Refrigerator Conversion Part 4 – Door Modification

Now that we’ve broken it down, let’s build it back up!  Since the fermentation chamber is all one big cabinet, it is only appropriate that it has one big door.
If you missed the first post, start here: Part 1: Introduction
That post has a run down of most of the materials, tools and supplies needed for this project.

Difficulty: level_4

This project requires a few inexpensive special tools, but will most likely take an entire weekend, lots of improvisation, some thorough cleaning and the cost of the fridge takes it to level 4.

Posts for this Project:

Part 1: Introduction
Part 2: Clean up
Part 3: Disassembly
Part 4: Door modification (this post)
Part 5: Shelf building
Part 6: Finishing up and other observations

Door Modification

I wasn’t confident when taking the doors off that I would be able to align them well enough, so I made the brackets and drilled a few pilot holes before removing the doors completely.  In hindsight, measuring the gap would have been good enough.  Some of those pictures will be repeated here for clarity.

Bracket fabrication

You’ll need to make these first whether you do it with the doors still on the fridge or not.

You could probably substitute something else, but when I turned around at the hardware store, this angled aluminum was right there and the light bulb went off.  You’ll use this to make some brackets that will rigidly fix both the refrigerator and freezer doors to each other.

support on hinge side

bracket for door handle

Measure the gap between the doors

If upon disassembly, you just wanted to take the doors off, you’ll need to measure the gap first.  I used a pair of digital calipers to illustrate, but a tape measure will be accurate enough.

Measuring door gap

*Side note: If you are looking to buy a pair of calipers, the Mitutoyo 500-196 are by far the nicest I’ve used.  Fairly pricey, but high quality.

Cut aluminum angle to size

You’ll need one for each side of the door.  I chose to make mine about 20″ long.  A standard hack saw will do the job.

Cutting aluminum angle with hack saw

 Then drill the holes

pre-drill aluminum angle

I used a 1/8″ drill bit to create through holes for the #8 sheet metal screws I was using.  DO NOT PRE-DRILL THE FRIDGE DOORS WITH THE DRILL BIT!

pre-drill for sheet metal screws

Supplies - Sheet metal screws

Cutout for handle side

Pre-drill some holes for the corners and then cut with the tin-snips.

Tools - Tin snips

notch for door handle

Use your file to clean up the cuts and remove any burrs.

Tools - File set

You can see in one of the first pictures, that I pre-mounted them to the doors with just a few screws so that I would have the holes properly located.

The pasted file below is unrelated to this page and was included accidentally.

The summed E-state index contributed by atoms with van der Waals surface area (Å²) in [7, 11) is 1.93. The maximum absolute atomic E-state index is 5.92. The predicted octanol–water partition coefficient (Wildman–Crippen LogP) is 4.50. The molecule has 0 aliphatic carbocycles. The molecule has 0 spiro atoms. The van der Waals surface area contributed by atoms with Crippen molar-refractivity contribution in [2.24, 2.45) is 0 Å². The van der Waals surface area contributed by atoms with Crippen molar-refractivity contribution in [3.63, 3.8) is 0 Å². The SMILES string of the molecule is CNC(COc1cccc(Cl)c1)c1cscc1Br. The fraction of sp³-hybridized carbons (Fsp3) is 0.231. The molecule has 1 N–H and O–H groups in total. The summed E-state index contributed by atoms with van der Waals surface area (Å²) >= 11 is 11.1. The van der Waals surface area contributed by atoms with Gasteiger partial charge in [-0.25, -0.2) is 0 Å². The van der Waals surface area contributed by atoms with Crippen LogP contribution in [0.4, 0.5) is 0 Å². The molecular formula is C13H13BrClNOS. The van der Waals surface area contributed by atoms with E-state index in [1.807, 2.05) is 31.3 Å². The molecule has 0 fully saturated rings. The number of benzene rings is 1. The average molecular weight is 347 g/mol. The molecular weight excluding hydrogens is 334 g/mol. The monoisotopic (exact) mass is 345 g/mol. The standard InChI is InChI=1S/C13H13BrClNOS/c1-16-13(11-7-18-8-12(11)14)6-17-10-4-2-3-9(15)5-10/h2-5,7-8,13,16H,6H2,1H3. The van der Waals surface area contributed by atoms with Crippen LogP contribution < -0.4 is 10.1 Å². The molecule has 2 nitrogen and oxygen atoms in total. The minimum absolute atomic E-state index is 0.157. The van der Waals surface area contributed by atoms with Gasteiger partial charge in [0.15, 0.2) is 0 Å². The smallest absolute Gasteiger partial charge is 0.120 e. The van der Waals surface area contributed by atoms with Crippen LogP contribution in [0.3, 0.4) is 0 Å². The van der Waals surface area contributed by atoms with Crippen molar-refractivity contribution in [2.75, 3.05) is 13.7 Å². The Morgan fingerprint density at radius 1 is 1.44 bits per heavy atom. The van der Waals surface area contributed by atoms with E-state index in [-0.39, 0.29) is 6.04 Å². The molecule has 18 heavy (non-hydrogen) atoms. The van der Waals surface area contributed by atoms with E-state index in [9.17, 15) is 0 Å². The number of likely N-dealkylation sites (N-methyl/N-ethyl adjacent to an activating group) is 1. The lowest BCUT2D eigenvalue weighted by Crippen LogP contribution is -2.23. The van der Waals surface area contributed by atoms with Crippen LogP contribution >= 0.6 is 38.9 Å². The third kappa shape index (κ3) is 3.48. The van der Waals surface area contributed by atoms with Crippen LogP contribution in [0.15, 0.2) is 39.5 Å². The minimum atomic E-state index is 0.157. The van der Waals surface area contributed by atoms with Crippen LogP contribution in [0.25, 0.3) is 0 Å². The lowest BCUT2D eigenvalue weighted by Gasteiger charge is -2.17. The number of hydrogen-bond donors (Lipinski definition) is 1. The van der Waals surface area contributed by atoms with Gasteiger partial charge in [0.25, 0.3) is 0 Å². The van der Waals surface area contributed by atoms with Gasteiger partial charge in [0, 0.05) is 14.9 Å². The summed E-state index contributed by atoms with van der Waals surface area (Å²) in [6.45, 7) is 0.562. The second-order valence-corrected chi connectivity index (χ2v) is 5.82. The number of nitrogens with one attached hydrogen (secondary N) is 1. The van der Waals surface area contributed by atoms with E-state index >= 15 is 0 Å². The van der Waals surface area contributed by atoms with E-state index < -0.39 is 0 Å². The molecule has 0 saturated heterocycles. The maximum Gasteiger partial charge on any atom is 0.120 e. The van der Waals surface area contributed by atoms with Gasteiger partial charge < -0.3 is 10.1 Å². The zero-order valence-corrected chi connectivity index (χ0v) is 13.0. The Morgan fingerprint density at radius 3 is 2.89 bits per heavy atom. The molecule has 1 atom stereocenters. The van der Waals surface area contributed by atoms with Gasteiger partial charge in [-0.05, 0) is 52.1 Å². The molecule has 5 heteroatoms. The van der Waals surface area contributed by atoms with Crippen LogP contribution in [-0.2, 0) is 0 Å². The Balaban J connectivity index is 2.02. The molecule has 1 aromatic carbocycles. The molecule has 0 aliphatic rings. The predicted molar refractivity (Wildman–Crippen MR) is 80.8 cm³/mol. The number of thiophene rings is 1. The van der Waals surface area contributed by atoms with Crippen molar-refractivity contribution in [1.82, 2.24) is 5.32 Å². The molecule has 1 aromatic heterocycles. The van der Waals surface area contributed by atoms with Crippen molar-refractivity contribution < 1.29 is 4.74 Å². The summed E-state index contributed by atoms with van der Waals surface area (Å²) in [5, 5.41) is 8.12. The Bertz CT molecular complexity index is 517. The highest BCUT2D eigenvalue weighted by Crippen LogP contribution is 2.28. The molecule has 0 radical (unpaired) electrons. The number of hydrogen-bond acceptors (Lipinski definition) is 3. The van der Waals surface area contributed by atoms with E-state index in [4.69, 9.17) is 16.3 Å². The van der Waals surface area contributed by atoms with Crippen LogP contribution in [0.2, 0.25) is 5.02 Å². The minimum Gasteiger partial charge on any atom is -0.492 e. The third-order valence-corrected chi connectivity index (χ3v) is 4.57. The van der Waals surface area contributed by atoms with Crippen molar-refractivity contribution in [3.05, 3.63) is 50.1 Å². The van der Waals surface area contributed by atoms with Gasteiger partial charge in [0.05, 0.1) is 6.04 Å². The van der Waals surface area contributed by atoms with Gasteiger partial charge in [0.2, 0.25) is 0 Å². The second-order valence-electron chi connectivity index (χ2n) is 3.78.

Door Construction

Now it’s time to get the door put back together.  Take both doors and set them up on a table.  I just laid some 2x4s (my favorite) across some saw horses.

2x4 supports for door

doors aligned

I went ahead and removed the door hinge support plate, since it was unnecessary at this point.

removal of freezer door support

Unless you want to keep them, you’ll need to remove the door panels.  This will maximize the space inside the fridge.  Each fridge is different.  You’ll want to poke around the magnetic seal to find out how yours is connected.  Previous fridges I’ve worked on have all had screws run right through the seal that held the panels on.  The seals on this fridge however were held into place by some channels that ran the perimeter of the door.  I discovered more awesome dirtiness when I removed them.

removal of disgusting seals

 

There are screws holding the channels to the door.  Go ahead and remove all of them.

channels for seals

 

Once the channels are all removed the door panels should come right off with no resistance.

removing panels

panels removed

 

The foam in the door of the last fridge I took apart was contoured for more insulation and I had to cut it down (requires patience), but with this fridge, it was nice and flat.

This is also a good time to go ahead and attach the door brackets.  Remember to align the doors by the distance you measured before removing them from the refrigerator cabinet.

pre-drill aluminum angle

Here is what the other side of the panels look like if you are interested.

back side of fridge door

backside of freezer door

Cutting the new interior panel

You’ll need the FRP panel for this step.  Alternately you could use a large sheet of plastic.  Just pick something that won’t harbor mold easily.  The FRP label specifically states that we’ll be good with using it.

Supplies - FRP Board

There are various methods of cutting this stuff posted on the internet.  Perhaps someone reading this will have a better tip, but the best one I read was using “tin snips” or aviation shears.

Tools - Tin snips

You want the panel to be smaller than the overall dimensions of the door, but big enough so that when you re-attach the seals and/or channels, you won’t crack the panel.  I just went around about 1/8″ less than the outside dimensions of the doors.  Lay out your dimensions as square as you can get them.  I simply used my large carpenters square.

lines laid out on FRP

When cutting, it is helpful to curl the panel as you go.  In my experience, this really helps to prevent cracking the panel along the cut.  You may want to choose a small section and practice cutting.

curl while cutting FRP